Master Cop 26 with IFS Vandna Phogat

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This article will look into COP 26 along with a brief history of events and conferences that led to COP 26, like UNFCCC, Kyoto Protocol and Paris Agreement of 2015. We will also see about the latest achievements of COP 26 along with a brief about the various terms like INDC's, Net zero Targets, Methane Pledge and last but not the least we will discuss India's role in COP 26 and various achievements and targets declared by India in its fight to tackle the climate change. 

COP 26 by IFS Vandna Phogat

IFS Vandna PhogatCOP 26 Explained by IFS Vandna Phogat

COP 26 History

The umbrella mechanism of the United Nations (UN) under which all the climate actions in the world take place is United Nations Framework Convention on Climate Change (UNFCCC) convention and Conference Of Parties (COP) to the convention are the member states which have ratified the UNFCCC convention. The COP meets annually or so to review the progress on climate objectives. The COP is the highest decision making body under the convention.

The 26th such COP meet is taking place in Glasgow in Nov 2021.

Here is a brief about UNFCCC before we move further into the article

UNFCCC

The United Nations Framework Convention on Climate Change (UNFCCC) was signed in 1992 at the United Nations Conference on Environment and Development, also known as the Rio de Janeiro Earth Summit, the Rio Summit, the Rio Conference, and the Earth Summit.

The UNFCCC entered into force in 1994 and has been ratified by 197 countries.

The nodal agency for the UNFCCC in India is the Ministry of Environment, Forests and Climate Change (MoEFCC).

The UNFCCC treaty sets limits on greenhouse gas emissions (GHG) in countries, but these are not binding. However, there are provisions, protocols that can be used to set legally binding emission limits on countries.

Not let's have a look at the Important Conventions which are being implemented under the aegis of UNFCCC.

Convention and protocol

Kyoto protocol

The Kyoto Protocol was adopted in Kyoto, Japan, in 1997. India ratified Kyoto Protocol in 2002. This protocol aimed at reducing the GreenHouse gas emissions of the world by fixing some emissions targets for industrialised nations. 

During the first commitment period from 2008 to 2012thirty-seven (37) industrialized countries, economies in transition and the European Community committed to reduce GHG emissions to an average of five per cent against 1990 levels.

During the second commitment period, Parties committed to reducing GHG emissions by at least 18 per cent below 1990 levels in the eight-year period from 2013 to 2020, however, the composition of Parties in the second commitment period is different from the first.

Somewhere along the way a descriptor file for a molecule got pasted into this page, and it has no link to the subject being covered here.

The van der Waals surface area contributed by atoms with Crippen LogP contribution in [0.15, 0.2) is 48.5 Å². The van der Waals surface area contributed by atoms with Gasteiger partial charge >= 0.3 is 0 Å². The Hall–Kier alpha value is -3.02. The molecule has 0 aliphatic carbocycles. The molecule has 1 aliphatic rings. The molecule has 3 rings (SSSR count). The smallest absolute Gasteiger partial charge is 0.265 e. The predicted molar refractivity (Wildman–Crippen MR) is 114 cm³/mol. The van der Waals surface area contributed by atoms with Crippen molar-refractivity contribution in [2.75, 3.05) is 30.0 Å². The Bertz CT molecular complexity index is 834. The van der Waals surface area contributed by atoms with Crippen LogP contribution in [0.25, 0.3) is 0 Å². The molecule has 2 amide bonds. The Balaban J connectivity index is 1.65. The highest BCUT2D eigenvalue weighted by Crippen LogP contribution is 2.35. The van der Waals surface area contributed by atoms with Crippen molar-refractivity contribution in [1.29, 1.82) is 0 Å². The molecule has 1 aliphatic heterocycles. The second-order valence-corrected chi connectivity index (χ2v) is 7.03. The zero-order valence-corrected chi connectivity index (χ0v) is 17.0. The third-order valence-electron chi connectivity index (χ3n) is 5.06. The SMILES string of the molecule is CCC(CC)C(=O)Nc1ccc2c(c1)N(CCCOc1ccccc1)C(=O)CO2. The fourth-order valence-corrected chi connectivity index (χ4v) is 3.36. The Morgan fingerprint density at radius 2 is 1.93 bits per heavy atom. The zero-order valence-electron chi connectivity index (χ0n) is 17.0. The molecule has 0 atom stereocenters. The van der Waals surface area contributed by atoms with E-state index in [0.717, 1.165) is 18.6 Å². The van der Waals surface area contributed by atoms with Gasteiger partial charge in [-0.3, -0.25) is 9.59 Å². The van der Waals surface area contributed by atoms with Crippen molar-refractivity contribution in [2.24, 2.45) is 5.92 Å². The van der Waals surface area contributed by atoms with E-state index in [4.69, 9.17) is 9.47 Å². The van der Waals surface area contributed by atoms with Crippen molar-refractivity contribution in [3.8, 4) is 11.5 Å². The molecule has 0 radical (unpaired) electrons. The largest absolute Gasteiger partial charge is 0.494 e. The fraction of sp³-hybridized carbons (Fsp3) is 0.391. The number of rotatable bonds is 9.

But there was an issue which was concerning the already industrialised nations and it was that the countries such as China, India and similar fast-growing economies such as Brazil, South Africa and Indonesiawere not mandated to cut down their emissions under the Kyoto Protocol, because of well-justified reasons. And the reason was that Over 90 per cent of the accumulated greenhouse gases in the atmosphere, the reason for global warming, had come from the rich and industrialised countries over the last 150 yearsCountries such as India and China had begun to develop only in the 1980s and 1990s and needed the space to grow their economies in order to make the lives of their people better. This is what gave rise to the principle of Common But Differentiated Responsibilities and Respective Capabilities (CBDR-RC), the most endearing and empowering provision for developing countries.

Review of Kyoto Emission reduction targets

To include the developing world in the emissions reduction targets and to set new targets for the period after the Kyoto Protocol expires that is 2020, The Paris Agreement was enacted by UNFCCC COP in 2015.

Paris Agreement 2015

To replace the Kyoto protocol and to bring developing countries such as India, China, Brazil etc under the GHG reduction targetsSignatories to the Paris Agreement agreed to cut emissions to limit warming to within 2°C, ideally, 1.5°C, adapt to climate change impacts, and provide financial aid for low and middle-income countries (LMICs).

The Paris Agreement is a legally binding international treaty on climate change. It was adopted by 196 Parties at COP-21 in Paris, on 12 December 2015 and entered into force on 4 November 2016.

It covers climate change mitigation, adaptation, and finance.